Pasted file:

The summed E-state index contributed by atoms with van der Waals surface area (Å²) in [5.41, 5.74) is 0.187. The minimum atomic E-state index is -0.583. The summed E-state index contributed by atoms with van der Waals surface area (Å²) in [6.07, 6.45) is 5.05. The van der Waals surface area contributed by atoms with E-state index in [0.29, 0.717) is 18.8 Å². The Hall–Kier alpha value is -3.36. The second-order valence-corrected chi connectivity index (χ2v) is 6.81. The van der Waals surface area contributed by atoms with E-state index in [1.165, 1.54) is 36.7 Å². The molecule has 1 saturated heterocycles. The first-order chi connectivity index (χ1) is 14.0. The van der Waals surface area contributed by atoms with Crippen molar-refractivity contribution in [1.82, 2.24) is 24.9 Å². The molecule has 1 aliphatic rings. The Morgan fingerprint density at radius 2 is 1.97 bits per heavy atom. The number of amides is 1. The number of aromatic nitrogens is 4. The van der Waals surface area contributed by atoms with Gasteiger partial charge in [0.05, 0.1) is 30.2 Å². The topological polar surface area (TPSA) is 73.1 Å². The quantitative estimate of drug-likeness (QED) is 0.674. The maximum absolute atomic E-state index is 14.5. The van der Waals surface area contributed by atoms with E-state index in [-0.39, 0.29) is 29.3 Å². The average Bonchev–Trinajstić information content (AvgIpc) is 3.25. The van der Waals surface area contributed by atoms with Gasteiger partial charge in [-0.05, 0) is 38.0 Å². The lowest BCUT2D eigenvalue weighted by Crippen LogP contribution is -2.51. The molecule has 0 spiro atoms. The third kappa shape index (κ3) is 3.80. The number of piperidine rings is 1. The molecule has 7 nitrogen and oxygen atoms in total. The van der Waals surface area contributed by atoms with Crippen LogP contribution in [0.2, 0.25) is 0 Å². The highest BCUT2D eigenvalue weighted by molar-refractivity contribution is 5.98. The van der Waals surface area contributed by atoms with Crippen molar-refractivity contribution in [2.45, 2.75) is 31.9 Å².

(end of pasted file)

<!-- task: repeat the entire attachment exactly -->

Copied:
The summed E-state index contributed by atoms with van der Waals surface area (Å²) in [5.41, 5.74) is 0.187. The minimum atomic E-state index is -0.583. The summed E-state index contributed by atoms with van der Waals surface area (Å²) in [6.07, 6.45) is 5.05. The van der Waals surface area contributed by atoms with E-state index in [0.29, 0.717) is 18.8 Å². The Hall–Kier alpha value is -3.36. The second-order valence-corrected chi connectivity index (χ2v) is 6.81. The van der Waals surface area contributed by atoms with E-state index in [1.165, 1.54) is 36.7 Å². The molecule has 1 saturated heterocycles. The first-order chi connectivity index (χ1) is 14.0. The van der Waals surface area contributed by atoms with Crippen molar-refractivity contribution in [1.82, 2.24) is 24.9 Å². The molecule has 1 aliphatic rings. The Morgan fingerprint density at radius 2 is 1.97 bits per heavy atom. The number of amides is 1. The number of aromatic nitrogens is 4. The van der Waals surface area contributed by atoms with Gasteiger partial charge in [0.05, 0.1) is 30.2 Å². The topological polar surface area (TPSA) is 73.1 Å². The quantitative estimate of drug-likeness (QED) is 0.674. The maximum absolute atomic E-state index is 14.5. The van der Waals surface area contributed by atoms with E-state index in [-0.39, 0.29) is 29.3 Å². The average Bonchev–Trinajstić information content (AvgIpc) is 3.25. The van der Waals surface area contributed by atoms with Gasteiger partial charge in [-0.05, 0) is 38.0 Å². The lowest BCUT2D eigenvalue weighted by Crippen LogP contribution is -2.51. The molecule has 0 spiro atoms. The third kappa shape index (κ3) is 3.80. The number of piperidine rings is 1. The molecule has 7 nitrogen and oxygen atoms in total. The van der Waals surface area contributed by atoms with Crippen LogP contribution in [0.2, 0.25) is 0 Å². The highest BCUT2D eigenvalue weighted by molar-refractivity contribution is 5.98. The van der Waals surface area contributed by atoms with Crippen molar-refractivity contribution in [2.45, 2.75) is 31.9 Å².